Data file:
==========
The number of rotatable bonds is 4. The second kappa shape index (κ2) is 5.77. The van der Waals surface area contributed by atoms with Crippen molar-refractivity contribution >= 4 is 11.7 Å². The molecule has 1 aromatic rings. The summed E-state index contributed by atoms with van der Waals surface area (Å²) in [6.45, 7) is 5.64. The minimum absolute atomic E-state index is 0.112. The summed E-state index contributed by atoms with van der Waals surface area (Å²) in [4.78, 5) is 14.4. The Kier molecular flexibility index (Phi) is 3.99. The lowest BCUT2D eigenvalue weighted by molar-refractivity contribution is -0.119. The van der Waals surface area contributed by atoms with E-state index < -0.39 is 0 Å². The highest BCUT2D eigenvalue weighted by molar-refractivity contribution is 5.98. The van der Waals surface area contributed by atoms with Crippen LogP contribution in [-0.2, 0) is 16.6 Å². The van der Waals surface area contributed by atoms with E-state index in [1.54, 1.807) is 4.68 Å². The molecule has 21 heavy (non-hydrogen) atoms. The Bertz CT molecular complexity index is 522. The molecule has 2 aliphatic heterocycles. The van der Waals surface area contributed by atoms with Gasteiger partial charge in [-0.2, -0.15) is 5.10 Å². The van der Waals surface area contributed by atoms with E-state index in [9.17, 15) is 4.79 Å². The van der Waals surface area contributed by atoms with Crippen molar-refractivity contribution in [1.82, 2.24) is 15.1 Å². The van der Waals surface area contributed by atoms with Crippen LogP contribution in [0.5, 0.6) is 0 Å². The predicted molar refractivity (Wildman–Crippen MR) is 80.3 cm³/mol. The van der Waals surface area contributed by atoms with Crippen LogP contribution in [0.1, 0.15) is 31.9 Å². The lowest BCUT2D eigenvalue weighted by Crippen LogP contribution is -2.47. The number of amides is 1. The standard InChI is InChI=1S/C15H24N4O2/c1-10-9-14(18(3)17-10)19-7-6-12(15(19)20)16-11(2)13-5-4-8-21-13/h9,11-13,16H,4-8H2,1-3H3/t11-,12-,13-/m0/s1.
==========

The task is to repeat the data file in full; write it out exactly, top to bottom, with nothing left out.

The number of rotatable bonds is 4. The second kappa shape index (κ2) is 5.77. The van der Waals surface area contributed by atoms with Crippen molar-refractivity contribution >= 4 is 11.7 Å². The molecule has 1 aromatic rings. The summed E-state index contributed by atoms with van der Waals surface area (Å²) in [6.45, 7) is 5.64. The minimum absolute atomic E-state index is 0.112. The summed E-state index contributed by atoms with van der Waals surface area (Å²) in [4.78, 5) is 14.4. The Kier molecular flexibility index (Phi) is 3.99. The lowest BCUT2D eigenvalue weighted by molar-refractivity contribution is -0.119. The van der Waals surface area contributed by atoms with E-state index < -0.39 is 0 Å². The highest BCUT2D eigenvalue weighted by molar-refractivity contribution is 5.98. The van der Waals surface area contributed by atoms with Crippen LogP contribution in [-0.2, 0) is 16.6 Å². The van der Waals surface area contributed by atoms with E-state index in [1.54, 1.807) is 4.68 Å². The molecule has 21 heavy (non-hydrogen) atoms. The Bertz CT molecular complexity index is 522. The molecule has 2 aliphatic heterocycles. The van der Waals surface area contributed by atoms with Gasteiger partial charge in [-0.2, -0.15) is 5.10 Å². The van der Waals surface area contributed by atoms with E-state index in [9.17, 15) is 4.79 Å². The van der Waals surface area contributed by atoms with Crippen molar-refractivity contribution in [1.82, 2.24) is 15.1 Å². The van der Waals surface area contributed by atoms with Crippen LogP contribution in [0.5, 0.6) is 0 Å². The predicted molar refractivity (Wildman–Crippen MR) is 80.3 cm³/mol. The van der Waals surface area contributed by atoms with Crippen LogP contribution in [0.1, 0.15) is 31.9 Å². The lowest BCUT2D eigenvalue weighted by Crippen LogP contribution is -2.47. The number of amides is 1. The standard InChI is InChI=1S/C15H24N4O2/c1-10-9-14(18(3)17-10)19-7-6-12(15(19)20)16-11(2)13-5-4-8-21-13/h9,11-13,16H,4-8H2,1-3H3/t11-,12-,13-/m0/s1.